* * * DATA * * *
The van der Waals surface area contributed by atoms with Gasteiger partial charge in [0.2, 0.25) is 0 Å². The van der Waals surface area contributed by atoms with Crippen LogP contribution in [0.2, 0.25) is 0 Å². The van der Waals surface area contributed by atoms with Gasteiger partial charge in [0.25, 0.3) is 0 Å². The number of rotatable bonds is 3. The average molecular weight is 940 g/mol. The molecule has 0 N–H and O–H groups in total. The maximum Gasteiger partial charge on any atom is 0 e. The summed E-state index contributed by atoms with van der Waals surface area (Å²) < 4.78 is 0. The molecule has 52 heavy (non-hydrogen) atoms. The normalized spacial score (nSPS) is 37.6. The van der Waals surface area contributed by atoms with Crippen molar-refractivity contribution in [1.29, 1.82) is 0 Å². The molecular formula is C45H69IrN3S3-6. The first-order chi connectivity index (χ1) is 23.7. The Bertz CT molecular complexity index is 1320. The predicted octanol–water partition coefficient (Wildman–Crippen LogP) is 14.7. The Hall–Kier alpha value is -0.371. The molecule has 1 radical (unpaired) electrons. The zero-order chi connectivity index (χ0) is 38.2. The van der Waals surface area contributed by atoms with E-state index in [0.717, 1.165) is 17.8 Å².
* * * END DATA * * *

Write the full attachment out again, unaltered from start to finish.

The van der Waals surface area contributed by atoms with Gasteiger partial charge in [0.2, 0.25) is 0 Å². The van der Waals surface area contributed by atoms with Crippen LogP contribution in [0.2, 0.25) is 0 Å². The van der Waals surface area contributed by atoms with Gasteiger partial charge in [0.25, 0.3) is 0 Å². The number of rotatable bonds is 3. The average molecular weight is 940 g/mol. The molecule has 0 N–H and O–H groups in total. The maximum Gasteiger partial charge on any atom is 0 e. The summed E-state index contributed by atoms with van der Waals surface area (Å²) < 4.78 is 0. The molecule has 52 heavy (non-hydrogen) atoms. The normalized spacial score (nSPS) is 37.6. The van der Waals surface area contributed by atoms with Crippen molar-refractivity contribution in [1.29, 1.82) is 0 Å². The molecular formula is C45H69IrN3S3-6. The first-order chi connectivity index (χ1) is 23.7. The Bertz CT molecular complexity index is 1320. The predicted octanol–water partition coefficient (Wildman–Crippen LogP) is 14.7. The Hall–Kier alpha value is -0.371. The molecule has 1 radical (unpaired) electrons. The zero-order chi connectivity index (χ0) is 38.2. The van der Waals surface area contributed by atoms with E-state index in [0.717, 1.165) is 17.8 Å².